For example, just because your vendor has a CAPA capability, it might not meet your all your CAPA needs. I reviewed such a module from a vendor a few years back. It was designed as a standalone point solution and lacked integration to other processes. The capability was immature and demonstrated an amateur understanding of CAPA. This doesn’t mean I wouldn’t have recommended it to my client, but I know we would have had to do extensive work building what we needed on top. This brings me to another point; don’t just look at bells and whistles within the capability.

This is a common mistake made by departmental buyers who are given decision authority from a PLM champion with little understanding of process integration and enterprise architecture constraints. You must consider the process-to-process integration requirements as well as your company’s enterprise architecture principles around complexity, change, and cost.   

The life sciences industry (including medical device manufacturers) is still not a core industry for most PLM vendors. They’ve implemented some capabilities very well, but many times lack both depth and breadth of their offerings. So in all reality, some build-out is needed if you want to get the full value of smart, integrated processes. Conducting an objective assessment of each vendor’s capabilities requires deep implementation experience with each platform you’re considering, or a partner that has successfully implemented each of the platforms you’re considering in large life sciences companies and can provide an objective view of each platform. Don’t rely on just a vendor demo and RFP response.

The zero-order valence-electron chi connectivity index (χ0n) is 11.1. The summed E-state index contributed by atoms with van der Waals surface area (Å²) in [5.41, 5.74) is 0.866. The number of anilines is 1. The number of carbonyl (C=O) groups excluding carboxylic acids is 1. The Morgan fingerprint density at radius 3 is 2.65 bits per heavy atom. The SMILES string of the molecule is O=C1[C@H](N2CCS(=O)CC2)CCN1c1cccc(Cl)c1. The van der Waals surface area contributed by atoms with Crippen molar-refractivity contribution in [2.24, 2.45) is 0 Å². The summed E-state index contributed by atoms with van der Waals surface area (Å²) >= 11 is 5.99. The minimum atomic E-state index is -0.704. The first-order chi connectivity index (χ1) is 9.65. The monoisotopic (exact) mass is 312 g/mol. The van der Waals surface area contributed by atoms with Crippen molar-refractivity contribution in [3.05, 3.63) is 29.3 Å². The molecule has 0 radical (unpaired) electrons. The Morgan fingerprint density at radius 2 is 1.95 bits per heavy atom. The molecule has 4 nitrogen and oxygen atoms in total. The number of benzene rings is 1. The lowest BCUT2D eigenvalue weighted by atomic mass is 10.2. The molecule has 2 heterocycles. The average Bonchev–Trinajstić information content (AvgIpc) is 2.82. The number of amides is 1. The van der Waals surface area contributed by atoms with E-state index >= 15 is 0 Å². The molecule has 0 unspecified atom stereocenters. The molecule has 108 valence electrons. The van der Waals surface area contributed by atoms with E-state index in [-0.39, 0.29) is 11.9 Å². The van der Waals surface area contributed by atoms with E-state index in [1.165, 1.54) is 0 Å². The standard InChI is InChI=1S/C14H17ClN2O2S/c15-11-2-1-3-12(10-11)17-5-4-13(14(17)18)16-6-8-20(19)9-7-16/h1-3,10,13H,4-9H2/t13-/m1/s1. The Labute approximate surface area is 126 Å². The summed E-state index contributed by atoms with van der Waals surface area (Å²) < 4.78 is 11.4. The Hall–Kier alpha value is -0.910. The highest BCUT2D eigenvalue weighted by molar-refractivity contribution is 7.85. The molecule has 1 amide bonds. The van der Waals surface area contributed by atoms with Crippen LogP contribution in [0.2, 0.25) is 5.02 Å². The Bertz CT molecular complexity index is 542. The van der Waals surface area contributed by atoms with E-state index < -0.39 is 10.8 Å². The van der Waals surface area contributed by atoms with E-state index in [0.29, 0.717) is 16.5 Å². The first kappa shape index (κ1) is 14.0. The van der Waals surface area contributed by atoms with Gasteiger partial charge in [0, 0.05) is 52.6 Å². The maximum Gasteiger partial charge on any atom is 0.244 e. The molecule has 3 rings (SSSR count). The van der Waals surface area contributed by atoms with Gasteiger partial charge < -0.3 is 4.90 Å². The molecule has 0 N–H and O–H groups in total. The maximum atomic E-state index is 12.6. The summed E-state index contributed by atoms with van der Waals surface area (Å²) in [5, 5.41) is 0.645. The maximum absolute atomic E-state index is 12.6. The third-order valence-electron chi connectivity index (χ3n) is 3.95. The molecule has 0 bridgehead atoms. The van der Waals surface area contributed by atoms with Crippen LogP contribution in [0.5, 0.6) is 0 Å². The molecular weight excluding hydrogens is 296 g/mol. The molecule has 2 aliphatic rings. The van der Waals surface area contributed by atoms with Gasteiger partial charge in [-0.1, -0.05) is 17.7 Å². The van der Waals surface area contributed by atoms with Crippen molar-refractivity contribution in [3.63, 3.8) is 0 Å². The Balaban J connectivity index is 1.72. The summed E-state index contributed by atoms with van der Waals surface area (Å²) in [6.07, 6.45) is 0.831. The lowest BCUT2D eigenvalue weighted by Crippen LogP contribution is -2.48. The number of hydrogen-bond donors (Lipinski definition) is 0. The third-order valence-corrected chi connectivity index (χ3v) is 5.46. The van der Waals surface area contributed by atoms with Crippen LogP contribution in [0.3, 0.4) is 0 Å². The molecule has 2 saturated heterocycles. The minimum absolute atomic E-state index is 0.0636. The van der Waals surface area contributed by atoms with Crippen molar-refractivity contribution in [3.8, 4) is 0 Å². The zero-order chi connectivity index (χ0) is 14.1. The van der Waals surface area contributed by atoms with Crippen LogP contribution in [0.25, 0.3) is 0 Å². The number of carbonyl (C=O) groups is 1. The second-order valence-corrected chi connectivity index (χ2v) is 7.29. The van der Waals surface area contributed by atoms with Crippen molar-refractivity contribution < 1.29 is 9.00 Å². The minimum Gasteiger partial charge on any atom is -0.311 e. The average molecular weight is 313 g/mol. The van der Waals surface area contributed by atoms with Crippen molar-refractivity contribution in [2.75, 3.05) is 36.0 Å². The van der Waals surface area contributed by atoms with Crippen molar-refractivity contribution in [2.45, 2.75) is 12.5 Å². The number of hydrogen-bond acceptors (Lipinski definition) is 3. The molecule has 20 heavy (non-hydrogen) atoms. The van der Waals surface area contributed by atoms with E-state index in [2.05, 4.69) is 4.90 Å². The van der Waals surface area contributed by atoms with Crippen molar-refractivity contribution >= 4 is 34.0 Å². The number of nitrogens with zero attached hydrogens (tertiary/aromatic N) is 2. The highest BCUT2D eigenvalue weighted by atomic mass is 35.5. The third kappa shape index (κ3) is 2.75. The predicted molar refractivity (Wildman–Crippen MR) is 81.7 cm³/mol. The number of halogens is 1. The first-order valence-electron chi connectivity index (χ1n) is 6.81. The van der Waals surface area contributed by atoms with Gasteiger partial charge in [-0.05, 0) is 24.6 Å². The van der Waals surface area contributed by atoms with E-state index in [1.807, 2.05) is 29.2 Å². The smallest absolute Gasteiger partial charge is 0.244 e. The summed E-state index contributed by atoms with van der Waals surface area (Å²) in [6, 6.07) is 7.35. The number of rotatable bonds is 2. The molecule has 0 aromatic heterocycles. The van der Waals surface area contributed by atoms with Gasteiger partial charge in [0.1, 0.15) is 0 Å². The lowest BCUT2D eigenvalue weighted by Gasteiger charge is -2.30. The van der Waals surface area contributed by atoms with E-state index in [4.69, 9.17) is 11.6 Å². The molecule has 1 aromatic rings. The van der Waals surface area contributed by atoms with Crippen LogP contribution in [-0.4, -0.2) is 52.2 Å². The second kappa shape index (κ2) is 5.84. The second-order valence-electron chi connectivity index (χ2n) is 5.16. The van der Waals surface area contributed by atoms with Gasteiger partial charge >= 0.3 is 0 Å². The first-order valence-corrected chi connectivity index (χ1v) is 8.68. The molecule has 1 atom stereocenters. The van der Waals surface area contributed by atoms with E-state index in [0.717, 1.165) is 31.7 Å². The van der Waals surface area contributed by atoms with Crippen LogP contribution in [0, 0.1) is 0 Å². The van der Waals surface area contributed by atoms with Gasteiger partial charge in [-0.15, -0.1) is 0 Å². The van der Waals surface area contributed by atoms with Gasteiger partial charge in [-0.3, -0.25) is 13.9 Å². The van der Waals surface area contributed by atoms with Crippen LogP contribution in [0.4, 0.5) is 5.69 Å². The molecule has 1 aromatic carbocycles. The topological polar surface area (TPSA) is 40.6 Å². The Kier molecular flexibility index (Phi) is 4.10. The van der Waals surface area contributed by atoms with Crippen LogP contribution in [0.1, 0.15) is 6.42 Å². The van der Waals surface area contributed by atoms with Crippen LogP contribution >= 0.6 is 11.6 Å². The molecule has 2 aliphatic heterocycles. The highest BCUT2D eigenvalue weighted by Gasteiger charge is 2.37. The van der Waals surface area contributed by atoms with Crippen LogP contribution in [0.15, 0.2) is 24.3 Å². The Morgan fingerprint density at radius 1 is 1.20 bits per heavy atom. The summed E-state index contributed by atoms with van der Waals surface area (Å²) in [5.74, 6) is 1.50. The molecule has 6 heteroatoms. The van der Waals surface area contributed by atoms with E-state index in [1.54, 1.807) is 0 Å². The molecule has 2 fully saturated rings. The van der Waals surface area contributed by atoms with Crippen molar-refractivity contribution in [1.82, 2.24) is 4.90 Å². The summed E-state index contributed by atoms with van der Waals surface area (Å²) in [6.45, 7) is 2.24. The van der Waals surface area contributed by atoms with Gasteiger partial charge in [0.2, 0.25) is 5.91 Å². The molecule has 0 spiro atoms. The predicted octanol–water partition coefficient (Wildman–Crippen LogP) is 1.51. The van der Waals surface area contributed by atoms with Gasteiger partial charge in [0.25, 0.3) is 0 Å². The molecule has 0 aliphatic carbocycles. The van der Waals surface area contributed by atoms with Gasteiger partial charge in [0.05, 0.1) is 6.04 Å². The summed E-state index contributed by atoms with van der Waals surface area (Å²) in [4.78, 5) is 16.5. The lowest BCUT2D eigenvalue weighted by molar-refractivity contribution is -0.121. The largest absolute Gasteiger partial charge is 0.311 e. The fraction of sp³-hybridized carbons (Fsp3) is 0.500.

More In This Series

The Missed Opportunity and How We Can Overcome It

-          PLM, the Great Missed Opportunity in Life Sciences

-          PLM Pioneers

-          Adoption Obstacles

-          It’s Time to Get Excited About PLM in Life Sciences

The Business Benefits

-          Risk Reduction

-          Cost Reduction

-          Innovation Enablement

The Basics of Technology and Strategy

-          Technology Choices

-          The "PLM Program" is Where We Went Wrong

-          Getting to a Business Transformation Strategy (with an Emphasis on Product Innovation)

PLM Strategy

-          Setting the Stage and First Release

-          Beyond the First Release

-          Automation Initiative Prioritization and Grouping

Solving Coming PLM Strategy Problems

-          Time and Cost

-          Upgrades

-          To Build or To Buy?

-          Vendor First or Strategy First?

Making it Real – People, Governance and Methodology

-          Transformational PLM is Hard – It’s Time to Rally the Troops

-          Amazing PLM Governance

-          Ten Traits any PLM Team Must Have

-          Three Characteristics of a Successful Implementation Methodology

Originally published on August 20th, 2015

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Topics: Innovation, Medical Device PLM, PLM, PLM Implementation, Product Innovation, product lifecycle management, Strategy

About the Author

Dave Hadfield

Dave Hadfield

Dave has over 24 years of experience helping life sciences companies achieve breakthrough outcomes by transforming their organization’s ability to represent their products digitally.